A high lipid count in the blood is a risk factor for heart disease. High cholesterol ranks right along with the dangers of diabetes, smoking, inactivity and obesity, according to LSU AgCenter nutritionist Dr. Heli Roy.
Some of the recommendations for reducing blood cholesterol levels are to decrease the intake of total fat and cholesterol, lose weight if overweight and increase activity. Additionally, Roy says soluble fiber is known to reduce cholesterol levels.
As part of a blood-cholesterol-lowering diet, the LSU AgCenter nutritionist recommends olive oil and foods rich in omega-3 fatty acids. Flaxseed oil is high in omega-3 fatty acids and also is known to reduce total cholesterol and low density lipoprotein concentrations. She says some of the latest research shows that plant sterols are known to be heart-healthy by improving blood lipid profiles.
Phytosterols reduce total cholesterol and low-density lipoprotein concentrations anywhere from 9 percent to 13 percent when consumed as part of a regular diet. Phytosterol-containing margarines are available in the market. With the increase in overweight and obesity and the resulting unfavorable changes in blood lipids, Roy says, research is focusing on creating oil blends that improve blood lipids. A recent review of studies on phytosterols shows that an average 10 percent reduction in total cholesterol and 13 percent reduction in LDL cholesterol levels were seen due to phytosterol intake. Phytosterols may also affect other aspects of cholesterol metabolism that contribute to their antiatherogenic properties and may interfere with steroid hormone synthesis.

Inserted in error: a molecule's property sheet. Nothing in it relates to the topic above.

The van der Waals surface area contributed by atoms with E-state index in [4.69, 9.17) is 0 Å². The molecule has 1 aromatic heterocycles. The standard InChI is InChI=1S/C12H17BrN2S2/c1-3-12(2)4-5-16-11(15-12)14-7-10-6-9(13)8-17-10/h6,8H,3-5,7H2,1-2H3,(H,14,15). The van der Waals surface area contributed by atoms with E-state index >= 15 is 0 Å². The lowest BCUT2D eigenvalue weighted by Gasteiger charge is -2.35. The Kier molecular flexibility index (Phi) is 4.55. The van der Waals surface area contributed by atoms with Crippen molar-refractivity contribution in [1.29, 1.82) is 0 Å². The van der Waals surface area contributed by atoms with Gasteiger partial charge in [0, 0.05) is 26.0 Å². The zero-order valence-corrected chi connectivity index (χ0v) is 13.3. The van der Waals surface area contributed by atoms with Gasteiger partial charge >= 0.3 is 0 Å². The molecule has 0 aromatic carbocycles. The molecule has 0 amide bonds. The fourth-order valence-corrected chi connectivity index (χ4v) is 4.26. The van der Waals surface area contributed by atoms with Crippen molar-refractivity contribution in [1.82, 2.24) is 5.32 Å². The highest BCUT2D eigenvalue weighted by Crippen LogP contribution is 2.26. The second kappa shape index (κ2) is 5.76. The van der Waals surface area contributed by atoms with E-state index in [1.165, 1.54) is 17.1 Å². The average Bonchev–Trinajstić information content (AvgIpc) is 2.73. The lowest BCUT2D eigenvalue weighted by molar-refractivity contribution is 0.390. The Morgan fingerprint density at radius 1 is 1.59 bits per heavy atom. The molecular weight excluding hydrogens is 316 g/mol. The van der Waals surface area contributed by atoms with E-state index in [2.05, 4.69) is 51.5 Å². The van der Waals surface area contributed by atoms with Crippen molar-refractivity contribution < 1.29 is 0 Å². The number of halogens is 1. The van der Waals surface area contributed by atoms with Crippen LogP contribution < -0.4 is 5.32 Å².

Oils blended with phytosterols can improve low-density lipoprotein cholesterol and total cholesterol significantly. Additionally, an improvement in a type of low-density lipoprotein particle can be seen. The low-density lipoprotein particles were of a healthier kind after phytosterol intake.
Roy notes that the American Heart Association has updated its guidelines for a healthy heart:
- Consume a variety of fruits and vegetables and grain products, including whole grains.
- Include fat-free and low-fat dairy products, fish, legumes, poultry and lean meats in your meals. Include plant phytosterols and/or soluble fiber if LDL cholesterol is above normal.
- Match intake of energy (calories) to overall energy needs; limit consumption of foods with a high caloric density and/or low nutritional quality, including those with a high content of sugars.
- Maintain a level of physical activity that achieves fitness and balances energy expenditure with energy intake; for weight reduction, expenditure should exceed intake.
- Limit the intake of foods with a high content of saturated fatty acids, cholesterol and trans-fatty acids.
- Substitute grains and unsaturated fatty acids from vegetables, fish, legumes and nuts.
- Limit the intake of salt (sodium chloride) to less than six grams per day.
- Limit alcohol consumption (no more than one drink per day for women and two drinks per day for men).
- Maintain a healthy body weight and a dietary pattern that emphasizes vegetables, fruits and low-fat or fat-free dairy products.
Roy also suggests contacting an extension agent in your parish LSU AgCenter office to learn more about heart-friendly diets. In addition, visit the Food & Health section of the LSU AgCenter Web site.
Source: Heli Roy (225) 578-4486, or e-mail.